Diagnosis and treatment of group A streptococcal pharyngitis is important in the control of RF and RHD. We agree with the authors that in resource-poor populations, the very ones that are most affected by rheumatic disease, a pragmatic approach to the diagnosis of group A streptococcal pharyngitis that minimises cost is necessary. However, factors other than cost, such as antibiotic resistance and the likelihood of the target population presenting with sore throat, should also be considered when developing clinical guidelines and public health interventions.

 

 

1. Irlam JH, Mayosi BM, Engel ME, Gaziano TA. A cost-effective strategy for primary prevention of acute rheumatic fever and rheumatic heart disease in children with pharyngitis. S Afr Med J 2013;103(12):894-895. [http://dx.doi.org/10.7196/SAMJ.7244]

2. Irlam J, Mayosi BM, Engel M, Gaziano TA. Primary prevention of acute rheumatic fever and rheumatic heart disease with penicillin in South African children with pharyngitis: A cost-effectiveness analysis. Circ Cardiovasc Qual Outcomes 2013;6(3):343-351. [http://dx.doi.org/10.1161/CIRCOUTCOMES.111.000032]

3. Steinhoff MC, Walker CF, Rimoin AW, Hamza HS. A clinical decision rule for management of streptococcal pharyngitis in low-resource settings. Acta Paediatr 2005;94(8):1038-1042. [http://dx.doi.org/10.1111/j.1651-2227.2005.tb02042.x]

4. Appelbaum PC, Bhamjee A, Scragg JN, Hallett AF, Bowen AJ, Cooper RC. Streptococcus pneumoniae resistant to penicillin and chloramphenicol. Lancet 1977;2(8046):995-997. [http://dx.doi.org/10.1016/S0140-6736(77)92892-6]

5. Jacobs MR, Koornhof HJ, Robins-Browne RM, et al Emergence of multiply resistant pneumococci. N Engl J Med 1978;299(14):735-740. [http://dx.doi.org/10.1056/NEJM197810052991402]

6. Goldstein FW Penicillin-resistant Streptococcus pneumoniae: Selection by both beta-lactam and non-beta-lactam antibiotics. J Antimicrob Chemother 1999;44(2):141-144.

7. Danchin MH, Rogers S, Kelpie L, et al. Burden of acute sore throat and group A streptococcal pharyngitis in school-aged children and their families in Australia. Pediatrics 2007;120(5):950-957. [http://dx.doi.org/10.1542/peds.2006-3368]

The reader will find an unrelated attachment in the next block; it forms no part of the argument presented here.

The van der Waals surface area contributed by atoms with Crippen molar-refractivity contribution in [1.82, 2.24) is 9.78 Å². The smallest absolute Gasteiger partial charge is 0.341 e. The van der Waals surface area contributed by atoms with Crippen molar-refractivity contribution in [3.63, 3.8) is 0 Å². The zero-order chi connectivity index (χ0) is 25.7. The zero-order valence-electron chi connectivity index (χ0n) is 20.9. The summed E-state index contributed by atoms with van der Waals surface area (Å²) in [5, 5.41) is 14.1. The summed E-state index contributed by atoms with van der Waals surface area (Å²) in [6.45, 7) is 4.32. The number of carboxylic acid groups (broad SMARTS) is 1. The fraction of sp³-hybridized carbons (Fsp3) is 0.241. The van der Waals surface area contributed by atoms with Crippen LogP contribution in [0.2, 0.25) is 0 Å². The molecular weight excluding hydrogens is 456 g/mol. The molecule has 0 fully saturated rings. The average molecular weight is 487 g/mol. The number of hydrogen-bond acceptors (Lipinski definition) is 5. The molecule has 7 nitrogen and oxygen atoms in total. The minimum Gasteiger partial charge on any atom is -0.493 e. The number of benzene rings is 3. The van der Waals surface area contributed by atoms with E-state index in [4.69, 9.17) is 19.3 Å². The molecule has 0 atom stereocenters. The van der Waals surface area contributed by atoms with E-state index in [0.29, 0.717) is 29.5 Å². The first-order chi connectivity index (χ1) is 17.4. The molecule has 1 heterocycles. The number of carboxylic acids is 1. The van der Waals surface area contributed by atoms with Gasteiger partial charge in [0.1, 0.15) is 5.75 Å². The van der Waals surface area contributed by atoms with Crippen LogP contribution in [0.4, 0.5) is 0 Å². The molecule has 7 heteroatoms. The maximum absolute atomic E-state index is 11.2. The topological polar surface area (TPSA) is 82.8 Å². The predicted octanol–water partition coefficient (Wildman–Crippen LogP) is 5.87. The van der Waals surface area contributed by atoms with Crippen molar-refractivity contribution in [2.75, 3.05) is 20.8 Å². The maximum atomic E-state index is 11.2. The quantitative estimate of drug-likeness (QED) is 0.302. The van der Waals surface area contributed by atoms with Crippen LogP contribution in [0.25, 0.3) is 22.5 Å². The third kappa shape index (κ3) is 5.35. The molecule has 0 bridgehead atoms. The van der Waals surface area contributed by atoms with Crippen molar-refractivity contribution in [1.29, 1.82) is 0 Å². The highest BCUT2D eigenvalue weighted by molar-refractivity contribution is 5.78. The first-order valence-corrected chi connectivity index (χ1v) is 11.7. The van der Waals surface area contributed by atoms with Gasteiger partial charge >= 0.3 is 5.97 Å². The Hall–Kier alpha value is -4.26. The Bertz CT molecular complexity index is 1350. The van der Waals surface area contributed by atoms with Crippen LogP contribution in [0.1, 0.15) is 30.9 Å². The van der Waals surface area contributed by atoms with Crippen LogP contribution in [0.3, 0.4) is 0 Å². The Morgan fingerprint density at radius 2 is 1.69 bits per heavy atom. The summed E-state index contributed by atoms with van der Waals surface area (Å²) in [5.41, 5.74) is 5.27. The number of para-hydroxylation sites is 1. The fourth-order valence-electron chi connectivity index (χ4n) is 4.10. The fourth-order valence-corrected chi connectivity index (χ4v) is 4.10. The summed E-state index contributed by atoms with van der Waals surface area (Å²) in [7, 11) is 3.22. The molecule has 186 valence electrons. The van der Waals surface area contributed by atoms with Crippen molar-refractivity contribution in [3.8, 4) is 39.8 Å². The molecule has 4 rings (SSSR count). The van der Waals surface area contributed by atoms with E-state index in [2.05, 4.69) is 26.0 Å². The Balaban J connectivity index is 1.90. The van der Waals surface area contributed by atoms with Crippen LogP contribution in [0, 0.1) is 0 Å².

8. El-Kholy A, Sorour AH, Houser HB, et al. A three-year prospective study of streptococcal infections in a population of rural Egyptian school children. J Med Microbiol 1973;6(1):101-110. [http://dx.doi.org/10.1099/00222615-6-1-101]

9. Nandi S, Kumar R, Ray P, Vohra H, Ganguly NK. Group A streptococcal sore throat in a periurban population of northern India: A one-year prospective study. Bull World Health Organ 2001;79(6):528- 533.

10. Steer AC, Jenney AWJ, Kado J, et al. Prospective surveillance of streptococcal sore throat in a tropical country. Pediatr Infect Dis J 2008;28(6):477-482. [http://dx.doi.org/10.1097/INF.0b013e318194b2af]

11. Gerber MA, Shulman ST. Rapid diagnosis of pharyngitis caused by group A streptococci. Clin Microbiol Rev 2004;17(3):571-580. [http://dx.doi.org/10.1128/CMR.17.3.571-580.2004]

 


 

Irlam et al. respond: We appreciate the interest of Steer and Danchin in our article,[1] and wish to respond to the key issues they raise.

Their concern about the overuse of penicillin on the resistance of bacteria other than group A streptococci is certainly a valid one that requires close attention. SA has had one of the highest reported rates of pneumococcal penicillin resistance in the world,[2] but the full impact of resistance in S. pneumoniae in our setting needs to be properly assessed.[3] While overuse of penicillin for the treatment of suspected group A streptococcal pharyngitis may affect pneumococcal resistance rates, this needs to be weighed against the risk of a missed streptococcal throat progressing to acute rheumatic fever (ARF).

The very low incidence of sore throat (8.7/1 000 child years) and prevalence of group A streptococcal-positive sore throat (15% in children presenting with sore throat, 0.13% overall) in the Vanguard Study Area population between June 2008 and June 2010 may largely be a result of under-presentation at urban primary healthcare clinics in this setting. Incidence data for this study were derived from all the clinics covering a defined local geographical area of Cape Town. While patients attending private medical facilities would have been missed, it is expected that this will be a very small number, because most people in the area use public sector healthcare facilities. As we showed in our original paper, however, the higher the incidence, the more cost-effective either the clinical decision rule or 'Treat All' strategies become, which makes our results even more applicable to regions with higher incidence.[4] When we used rates similar to those suggested by Steer and Danchin, the strategy of 'Treat All' becomes preferable. Nevertheless, in our paper we call for wider efforts to complement this opportunistic, cost-effective, passive strategy of RF and RHD prevention at primary healthcare clinics. For example, active screening for RHD using portable echocardiography and computer-assisted auscultation followed by secondary prophylaxis is currently being undertaken and evaluated in schools in the same community.[5]